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It's Why They Call It The Equity "Risk" Premium

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One of the most popular investment books of recent times was Dow 36,000: The New Strategy For Profiting From The Coming Rise In The Stock Market. The premise of the authors, James K. Glassman and Kevin A. Hassett, was that equity investing was not risky - as long as your investment was long enough, specifically twenty years. They presented evidence that the market had always outperformed fixed-income investments as long as the investment horizon was at least twenty years. The timing of the book's publication is particularly noteworthy, September 1999 - about six months before the collapse of the broad U.S. equity market indices.

The biggest problem with the book is the premise that stocks are not risky investments. After experiencing the bear market of 2000-2002, it's doubtful any investor today believes that stocks are riskless investments, regardless of the investment horizon.

Equities have provided higher returns than fixed-income investments over the long term simply because investors know that they are riskier, and thus demand an equity risk premium as compensation for accepting that risk. There are, however, other problems with the book. The first is that the authors based their conclusions on the historical returns of only the U.S. equity market. We know today that U.S. equity investors have been rewarded for taking equity risk over the long term. However, there are many examples of investors in other countries that did not fare as well, and the risks of equity investing showed up. A very recent example is the Japanese Nikkei index hitting a twenty-year low in 2002, while bond prices were rising as interest rates fell dramatically. There is no guarantee that U.S. investors will fare as well in the future as they did in the past (remember the Japanese economy, as recently as 1990, was the envy of the world). If a theory is correct, in this case that equities are less risky than fixed-income investments if the horizon is long enough, then it should apply no matter which country an investor calls home.

Another problem is the authors got their facts wrong. In fact, not only had stocks not always outperformed fixed-income investments if your investment horizon was at least twenty years, they had not done so even if your horizon was at least twenty-five years. Let's roll the videotape. For the twenty-five year period 1966-1990, U.S. large-cap growth stocks returned 8.2 percent. Over the same period, riskless one-month certificates of deposits outperformed those glamour growth stocks (the stocks of the great companies that dominate the broad market indices, and the stocks that most investors believe are not only the safest investments, but the highest returning ones as well), returning 8.3 percent. That is not the only example that the authors somehow overlooked. For the twenty-one year period, 1929-1949, while the S&P 500 index was rising just 3.8 percent, long-term government bonds (average maturity twenty years) returned 4.0 percent.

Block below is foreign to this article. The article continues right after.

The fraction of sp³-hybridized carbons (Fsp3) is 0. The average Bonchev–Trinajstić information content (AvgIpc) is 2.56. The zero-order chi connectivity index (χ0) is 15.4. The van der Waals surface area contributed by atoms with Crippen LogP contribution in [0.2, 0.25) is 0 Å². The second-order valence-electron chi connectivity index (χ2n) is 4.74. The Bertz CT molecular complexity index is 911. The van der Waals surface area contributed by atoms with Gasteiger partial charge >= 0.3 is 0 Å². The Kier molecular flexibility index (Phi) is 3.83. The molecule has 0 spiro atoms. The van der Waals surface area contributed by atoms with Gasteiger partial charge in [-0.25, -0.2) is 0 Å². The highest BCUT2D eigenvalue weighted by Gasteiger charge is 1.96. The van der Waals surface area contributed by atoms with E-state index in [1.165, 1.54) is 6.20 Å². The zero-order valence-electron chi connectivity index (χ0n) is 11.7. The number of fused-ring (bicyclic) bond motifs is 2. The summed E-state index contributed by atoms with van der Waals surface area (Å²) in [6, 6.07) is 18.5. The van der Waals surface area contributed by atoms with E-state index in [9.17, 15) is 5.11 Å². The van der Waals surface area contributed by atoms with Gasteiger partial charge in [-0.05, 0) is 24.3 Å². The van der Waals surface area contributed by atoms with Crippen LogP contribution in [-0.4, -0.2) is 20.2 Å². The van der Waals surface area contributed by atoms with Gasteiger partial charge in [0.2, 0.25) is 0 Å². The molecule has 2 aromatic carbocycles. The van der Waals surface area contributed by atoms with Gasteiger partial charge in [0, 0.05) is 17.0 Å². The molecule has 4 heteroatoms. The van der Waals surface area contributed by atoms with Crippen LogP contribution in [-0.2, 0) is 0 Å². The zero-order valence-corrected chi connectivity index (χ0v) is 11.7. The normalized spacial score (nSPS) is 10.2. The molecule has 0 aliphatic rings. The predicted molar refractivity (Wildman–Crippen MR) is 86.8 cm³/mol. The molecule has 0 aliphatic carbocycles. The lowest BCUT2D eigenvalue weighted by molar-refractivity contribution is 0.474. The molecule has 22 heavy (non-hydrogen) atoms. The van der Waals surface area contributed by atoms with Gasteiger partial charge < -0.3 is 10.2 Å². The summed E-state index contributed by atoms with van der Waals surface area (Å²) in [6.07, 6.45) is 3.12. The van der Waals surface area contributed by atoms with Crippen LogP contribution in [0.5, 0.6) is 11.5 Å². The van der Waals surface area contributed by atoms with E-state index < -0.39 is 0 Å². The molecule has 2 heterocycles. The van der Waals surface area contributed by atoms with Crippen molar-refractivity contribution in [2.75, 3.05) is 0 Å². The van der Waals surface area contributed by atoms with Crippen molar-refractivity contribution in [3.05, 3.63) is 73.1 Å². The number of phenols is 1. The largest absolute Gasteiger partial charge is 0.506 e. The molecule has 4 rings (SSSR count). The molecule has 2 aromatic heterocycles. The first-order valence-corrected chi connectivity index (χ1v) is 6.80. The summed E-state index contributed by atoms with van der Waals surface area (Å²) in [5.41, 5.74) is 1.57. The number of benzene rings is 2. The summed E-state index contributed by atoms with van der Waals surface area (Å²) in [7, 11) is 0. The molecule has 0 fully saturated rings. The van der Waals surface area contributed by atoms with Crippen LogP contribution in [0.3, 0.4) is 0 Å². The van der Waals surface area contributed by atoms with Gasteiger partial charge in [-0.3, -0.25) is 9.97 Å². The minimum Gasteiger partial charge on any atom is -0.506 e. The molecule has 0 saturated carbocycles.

The bear market that began shortly after the authors predicted a dramatic rise in the market provided another example of the faulty premise that is the basis of the book. For the twenty-two year period January 1981-December 2002, the annualized return of long-term U.S. Government bonds was 11.92 percent. They outperformed both the Russell 3000 index (11.70%) and the Wilshire 5000 index (11.63%). Equities are risky regardless even with long investment horizons. And we never know when the risk will show up. It is why investors price equities in a manner that is expected to compensate them for taking that risk. And it is why the long-term outperformance of stocks over fixed-income investments is called the equity risk premium, and not simply the equity premium. The word "risk" is there for a very good reason.

Professor Jeremy Siegel also wrote a very popular book, Stocks For The Long Run, with a similar premise to that of the Dow 36,000 book. The premise of Siegel's book is that if your investment horizon is long enough, fixed-income securities, not equities, become the riskier investment because of inflation risk. One problem is that this considers the risk of inflation, but not deflation - in which case, and Japanese investors will attest to this, stocks become the far more risky investment.

Equity investing entails more risk than fixed-income investing, regardless of the investment horizon. Thus equities do have higher expected returns. It is also true that the longer the investment horizon, the more likely it is that stocks, because they have been priced for the greater risk, will provide higher returns than fixed-income investments. However it is never certain that they will do so, no matter how long the investment horizon.

Recognizing that equities are risky investments, prudent investors plan for that risk. Prudent investors also know that history teaches us that just because something has not yet occurred, does not mean that it cannot, or will not, occur in the future. Therefore, prudent investors build an investment plan that allocates assets to equities and fixed-income investments in a manner that takes into account not only their investment horizon, but also the stability of their earned and unearned income, their willingness to take risk, and perhaps most importantly, their need to take risk. In summary, a well-thought-out investment plan takes into consideration the possibility of events that are even highly unlikely to occur (e.g. stocks underperforming fixed-income investments in the long term). It also avoids the mistake of focusing solely on the length of the investment horizon as the determinant of the equity to fixed-income allocation.